Now, as is the tradition with all of our camera reviews, it is the time to take a closer look at the hardware aspects of a camera that’s presented to us and see what you’ll precisely get if you decide that the XF10 is the right choice for you. The front of the camera is pretty bare and features only the AF-assist illuminator/Self-timer lamp, the built-in flash unit, the fixed lens and its control ring (it can be customized to perform a number of different operations). The only thing that we would like to see here is a regular filter thread on the lens itself, since you’ll be forced to resort to third-party attachments to mount one on the XF10 and that’s certainly a less elegant solution (the same holds true for the included lens cap, which is also specially made for the XF10 and won’t fit any other lens or camera). The left side of the device is entirely void of any features while the right side is where you’ll find a trio of useful ports; a microphone jack and also the micro-USB and the micro-HDMI ports. The battery compartment (reserved for the NP-95 battery pack) and the UHS-I compatible SD card slot are merged into one and can be found at the bottom of the camera body together with the standard tripod screw mount. On the top of the XF10 you’ll be able to locate the included stereo microphones, a customizable Fn1 function button, the shutter and the On/Off buttons, as well as the front command dial (it’s coupled to the power button and is used to perform the program shift function, choose the shutter speed or adjust the aperture), the main mode dial (besides the way to access the regular M, A, S and P modes it can also be used to access the Advanced SR Auto, Panorama, Scene Position and the Advanced Filter modes) and the rear command dial (it can be used to adjust the exposure compensation or to change the shutter speed).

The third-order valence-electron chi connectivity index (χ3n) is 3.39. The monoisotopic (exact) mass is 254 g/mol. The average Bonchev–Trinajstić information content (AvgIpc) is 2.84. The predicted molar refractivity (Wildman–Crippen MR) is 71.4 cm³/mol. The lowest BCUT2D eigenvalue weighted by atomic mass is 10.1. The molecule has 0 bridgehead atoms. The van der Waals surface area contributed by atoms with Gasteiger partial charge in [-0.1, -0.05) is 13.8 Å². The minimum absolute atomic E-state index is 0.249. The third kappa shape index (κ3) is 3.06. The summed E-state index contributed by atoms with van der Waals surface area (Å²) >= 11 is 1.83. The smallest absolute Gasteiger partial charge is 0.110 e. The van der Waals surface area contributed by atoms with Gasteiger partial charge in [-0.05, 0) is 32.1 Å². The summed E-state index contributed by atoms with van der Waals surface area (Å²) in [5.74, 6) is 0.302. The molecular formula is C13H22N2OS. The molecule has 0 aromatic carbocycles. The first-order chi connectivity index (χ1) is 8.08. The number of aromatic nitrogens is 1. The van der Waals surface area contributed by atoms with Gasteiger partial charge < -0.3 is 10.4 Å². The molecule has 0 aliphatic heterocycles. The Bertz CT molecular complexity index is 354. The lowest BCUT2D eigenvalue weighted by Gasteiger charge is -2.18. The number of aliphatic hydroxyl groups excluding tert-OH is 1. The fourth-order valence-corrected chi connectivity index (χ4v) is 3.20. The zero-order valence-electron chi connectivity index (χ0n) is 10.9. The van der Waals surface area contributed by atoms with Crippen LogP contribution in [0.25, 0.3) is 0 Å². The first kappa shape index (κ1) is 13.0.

fujifilm xf10